"After I made [Animals Are Beautiful People], I went back to the Kalahari very often to visit the Bushmen. The more I visited, the more I discovered this thing about them: they don't have a sense of property. They don't know about ownership. If I put my jacket down, one of them would put it on. They share everything. Where they are, there is nothing you can own. It seems so different from the rest of us, who will kill one another over a diamond, because of its scarcity value."
– director Jamie Uys on the San people.
Jamie Uys conceived the premise of The Gods Must Be Crazy while making the 1974 documentary film Animals Are Beautiful People. The documentary was filmed partially on the Kalahari Desert, where Uys first encountered the San people and "fell in love with them." Uys chose a Coca-Cola bottle as the object that the San people would discover and covet in The Gods Must Be Crazy because he felt that the bottle was representative of "our plastic society", and because it "is a beautiful thing, if you've never seen glass before."
Uys noted that he modelled the character of Andrew Steyn after himself, saying, "I used to be awkward like that, especially with women. But then, I think most young guys knock things over with their first girl." A scene in which a rhinoceros stomps out a fire is based in a Burmese legend about fire-eating rhinos, which is not widely known in Africa and appears not to be based in fact.
After writing the script for The Gods Must Be Crazy, Uys reportedly spent three months traversing the Kalahari Desert with an interpreter, searching for a San person to play the role of Xi in the film. Visiting areas of the desert inhabited by the San, Uys took photographs of individuals he felt he might cast, and then "marked the longitude and latitude, so we could find them again."
Uys decided to cast Namibian San farmer Nǃxau ǂToma as Xi, and later recalled that "At first [Nǃxau] didn't understand, because they have no word for work. Then the interpreter asked, 'Would you like to come with us for some days?'" N!xau agreed and flew with Uys by airplane to Windhoek, Namibia, which served as a base for the film's production. Uys stated that "The airplane didn't impress him at all. He thinks we are magicians, so he believes we can do anything. Nothing impressed him." In his hotel room, N!xau agreed to use the toilet, but slept on the floor rather than on the provided bed.
However, according to author Josef Gugler, Uys "[fictionalized] the production of the film. The stories he told reviewers varied." Unlike what was presented in The Gods Must Be Crazy, N!xau did not lead a hunter-gatherer lifestyle; he grew up as a herder on a farm in Botswana, before moving to Namibia to work as a cook. In the 1980 documentary film Nǃai, the Story of a ǃKung Woman, directed by John Marshall, footage of the filming of The Gods Must Be Crazy is used. The documentary shows San restricted to living in a reservation established by South African authorities in Tsumkwe, Namibia. The San there are shown to not be hunter-gatherers; they are instead dependent on the government for food and other aid, with some suffering from tuberculosis.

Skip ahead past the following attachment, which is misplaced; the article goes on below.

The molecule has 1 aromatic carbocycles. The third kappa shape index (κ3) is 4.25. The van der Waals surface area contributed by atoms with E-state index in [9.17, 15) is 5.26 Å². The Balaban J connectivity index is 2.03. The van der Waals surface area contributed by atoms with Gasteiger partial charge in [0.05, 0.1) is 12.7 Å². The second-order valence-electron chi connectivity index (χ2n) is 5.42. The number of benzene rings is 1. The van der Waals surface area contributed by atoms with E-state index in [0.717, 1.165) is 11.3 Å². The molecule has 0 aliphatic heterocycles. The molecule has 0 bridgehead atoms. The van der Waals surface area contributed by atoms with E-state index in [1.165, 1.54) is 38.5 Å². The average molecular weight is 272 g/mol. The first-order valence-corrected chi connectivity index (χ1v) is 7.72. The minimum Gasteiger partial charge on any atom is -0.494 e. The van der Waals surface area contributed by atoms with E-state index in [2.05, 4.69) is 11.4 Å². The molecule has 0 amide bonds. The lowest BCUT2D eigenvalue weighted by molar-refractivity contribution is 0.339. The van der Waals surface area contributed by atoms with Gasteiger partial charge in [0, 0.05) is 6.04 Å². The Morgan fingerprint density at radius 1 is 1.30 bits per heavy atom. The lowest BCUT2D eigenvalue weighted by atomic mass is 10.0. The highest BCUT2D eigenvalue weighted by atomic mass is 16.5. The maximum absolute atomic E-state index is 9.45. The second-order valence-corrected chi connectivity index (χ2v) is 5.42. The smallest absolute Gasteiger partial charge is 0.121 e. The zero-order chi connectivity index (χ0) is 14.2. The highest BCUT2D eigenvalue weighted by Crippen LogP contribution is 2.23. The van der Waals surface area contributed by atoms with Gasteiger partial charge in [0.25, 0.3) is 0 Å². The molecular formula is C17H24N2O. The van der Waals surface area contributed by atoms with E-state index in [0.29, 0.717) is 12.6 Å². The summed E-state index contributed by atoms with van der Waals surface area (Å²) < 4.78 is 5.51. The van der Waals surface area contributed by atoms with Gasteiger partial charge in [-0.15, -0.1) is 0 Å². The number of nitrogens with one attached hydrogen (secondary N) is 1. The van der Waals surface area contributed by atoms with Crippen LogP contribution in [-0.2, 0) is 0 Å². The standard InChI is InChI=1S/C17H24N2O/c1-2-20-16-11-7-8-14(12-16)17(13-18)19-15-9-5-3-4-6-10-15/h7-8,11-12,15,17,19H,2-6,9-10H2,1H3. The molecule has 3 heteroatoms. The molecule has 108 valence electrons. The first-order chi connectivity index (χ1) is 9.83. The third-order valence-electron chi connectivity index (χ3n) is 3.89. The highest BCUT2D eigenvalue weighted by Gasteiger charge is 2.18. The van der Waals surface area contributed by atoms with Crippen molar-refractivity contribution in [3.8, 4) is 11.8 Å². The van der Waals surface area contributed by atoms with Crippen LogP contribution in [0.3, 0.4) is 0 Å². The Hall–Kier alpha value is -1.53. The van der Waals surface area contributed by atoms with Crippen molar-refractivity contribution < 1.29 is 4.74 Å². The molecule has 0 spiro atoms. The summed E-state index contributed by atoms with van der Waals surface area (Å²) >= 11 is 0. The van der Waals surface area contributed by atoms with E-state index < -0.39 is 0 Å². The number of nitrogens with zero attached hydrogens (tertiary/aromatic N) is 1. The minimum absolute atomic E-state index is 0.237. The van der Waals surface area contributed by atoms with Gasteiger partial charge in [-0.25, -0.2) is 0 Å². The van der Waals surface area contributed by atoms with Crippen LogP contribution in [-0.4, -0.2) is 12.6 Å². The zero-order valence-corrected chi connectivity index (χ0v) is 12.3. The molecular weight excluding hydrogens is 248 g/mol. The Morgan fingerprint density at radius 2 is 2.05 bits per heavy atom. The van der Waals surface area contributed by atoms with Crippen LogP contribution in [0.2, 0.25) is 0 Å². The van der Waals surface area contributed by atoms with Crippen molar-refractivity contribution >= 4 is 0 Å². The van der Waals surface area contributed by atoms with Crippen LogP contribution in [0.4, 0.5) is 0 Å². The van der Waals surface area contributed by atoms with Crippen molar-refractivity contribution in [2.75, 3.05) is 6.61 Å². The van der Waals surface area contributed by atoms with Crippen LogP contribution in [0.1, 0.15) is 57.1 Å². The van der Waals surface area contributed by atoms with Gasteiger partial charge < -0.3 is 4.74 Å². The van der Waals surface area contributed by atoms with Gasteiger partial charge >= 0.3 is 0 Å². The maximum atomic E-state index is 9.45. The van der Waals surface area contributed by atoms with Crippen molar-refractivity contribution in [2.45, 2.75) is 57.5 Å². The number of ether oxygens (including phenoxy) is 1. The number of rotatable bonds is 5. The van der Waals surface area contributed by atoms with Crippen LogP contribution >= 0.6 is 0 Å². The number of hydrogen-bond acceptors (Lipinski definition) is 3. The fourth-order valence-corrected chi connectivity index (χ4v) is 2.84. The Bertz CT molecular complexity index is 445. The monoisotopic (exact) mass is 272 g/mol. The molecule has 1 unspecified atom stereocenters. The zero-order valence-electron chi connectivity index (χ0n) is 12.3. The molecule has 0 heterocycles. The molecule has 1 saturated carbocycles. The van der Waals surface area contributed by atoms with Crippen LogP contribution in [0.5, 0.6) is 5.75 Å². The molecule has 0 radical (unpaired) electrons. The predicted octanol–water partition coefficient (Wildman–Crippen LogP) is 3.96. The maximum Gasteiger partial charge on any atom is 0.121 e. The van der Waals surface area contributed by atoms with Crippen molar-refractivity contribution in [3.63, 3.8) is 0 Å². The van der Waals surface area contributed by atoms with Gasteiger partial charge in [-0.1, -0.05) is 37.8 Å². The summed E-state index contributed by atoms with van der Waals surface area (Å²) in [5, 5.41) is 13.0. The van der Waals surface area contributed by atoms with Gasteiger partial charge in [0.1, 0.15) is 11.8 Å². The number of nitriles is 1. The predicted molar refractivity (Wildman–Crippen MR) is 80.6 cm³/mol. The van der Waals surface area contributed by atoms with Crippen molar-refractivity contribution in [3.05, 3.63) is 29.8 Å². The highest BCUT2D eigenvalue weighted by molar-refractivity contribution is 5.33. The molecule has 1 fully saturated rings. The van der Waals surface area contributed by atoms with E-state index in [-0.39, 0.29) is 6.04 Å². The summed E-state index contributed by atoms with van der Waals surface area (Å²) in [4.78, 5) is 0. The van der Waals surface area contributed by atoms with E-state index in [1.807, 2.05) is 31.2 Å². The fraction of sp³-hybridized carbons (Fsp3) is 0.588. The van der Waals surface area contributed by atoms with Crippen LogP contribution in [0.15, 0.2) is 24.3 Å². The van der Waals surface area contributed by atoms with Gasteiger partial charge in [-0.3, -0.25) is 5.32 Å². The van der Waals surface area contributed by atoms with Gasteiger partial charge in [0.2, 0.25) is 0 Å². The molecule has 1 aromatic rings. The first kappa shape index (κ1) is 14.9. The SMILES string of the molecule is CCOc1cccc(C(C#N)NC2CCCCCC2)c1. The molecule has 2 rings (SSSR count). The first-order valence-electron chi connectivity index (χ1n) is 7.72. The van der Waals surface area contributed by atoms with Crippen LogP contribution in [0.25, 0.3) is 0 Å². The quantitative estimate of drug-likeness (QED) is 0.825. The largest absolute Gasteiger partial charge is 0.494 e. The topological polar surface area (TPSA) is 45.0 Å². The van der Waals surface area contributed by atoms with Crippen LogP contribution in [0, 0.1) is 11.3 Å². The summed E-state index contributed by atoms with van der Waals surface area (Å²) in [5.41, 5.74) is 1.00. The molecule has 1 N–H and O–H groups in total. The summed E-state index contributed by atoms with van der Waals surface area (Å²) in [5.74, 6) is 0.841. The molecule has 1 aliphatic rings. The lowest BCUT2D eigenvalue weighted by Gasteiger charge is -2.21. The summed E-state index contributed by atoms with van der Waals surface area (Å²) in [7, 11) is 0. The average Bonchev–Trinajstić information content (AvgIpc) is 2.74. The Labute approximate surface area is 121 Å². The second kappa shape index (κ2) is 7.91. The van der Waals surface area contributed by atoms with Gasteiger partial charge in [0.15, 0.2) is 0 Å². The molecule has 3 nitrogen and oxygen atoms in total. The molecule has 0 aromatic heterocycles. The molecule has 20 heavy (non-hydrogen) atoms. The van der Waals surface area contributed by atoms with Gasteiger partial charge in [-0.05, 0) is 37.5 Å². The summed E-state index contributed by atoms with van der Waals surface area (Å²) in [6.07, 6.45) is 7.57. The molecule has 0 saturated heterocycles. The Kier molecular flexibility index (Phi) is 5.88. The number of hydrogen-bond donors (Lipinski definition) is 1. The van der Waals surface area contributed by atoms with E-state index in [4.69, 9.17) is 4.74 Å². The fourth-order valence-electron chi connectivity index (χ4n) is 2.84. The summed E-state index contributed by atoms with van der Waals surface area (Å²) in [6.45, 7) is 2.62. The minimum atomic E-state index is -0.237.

The Gods Must Be Crazy was shot in Tsumkwe, Namibia, as well as in Botswana.
According to Uys, N!xau would be flown back to his home in the Kalahari Desert every three or four weeks to prevent him from suffering from culture shock. During his time in urban areas, N!xau learned to smoke and acquired an affinity for liquor and sake. Uys said that he paid N!xau $300 for his first 10 days of work, but that the money was reportedly blown away by wind. N!xau was then compensated with 12 head of cattle. In 1985, Uys stated that he had sent N!xau $100 a month since filming, which N!xau used at a trading store 60 miles from his hunting ground; Uys also stated that a $20,000 trust account in N!xau's name had been established.
The Gods Must Be Crazy was released in South Africa in September 1980 by Ster-Kinekor Pictures.
Within four days of its release, the film broke box-office records in every city in South Africa. Executive producer Boet Troskie sold the distribution rights to the film to 45 countries before selling its United States distribution rights to 20th Century Fox. It became the highest-grossing film of 1982 in Japan, where it was released under the title Bushman. In its first four years of release, the film had grossed $90 million worldwide.
For its release in the U.S., the original Afrikaans dialogue was dubbed into English, and voiceover work was provided for !Kung and Tswana lines. The English-dubbed version of the film was released in the U.S. in 1984, where it received generally positive reviews and commercial success, becoming the highest-grossing non-American-produced film in the U.S. at that time. It played at the Music Hall Theater in Beverly Hills, California for at least eight months. As of 2014[update], the film has grossed R 1.8 billion (approx. $200 million) worldwide, including more than $60 million in the United States.
On the review aggregator website Rotten Tomatoes, The Gods Must Be Crazy has an approval rating of 85% based on 26 reviews, with an average rating of 7.4/10. On Metacritic, which uses a weighted average, the film has a score of 73 out of 100 based on six reviews, indicating "generally favourable reviews".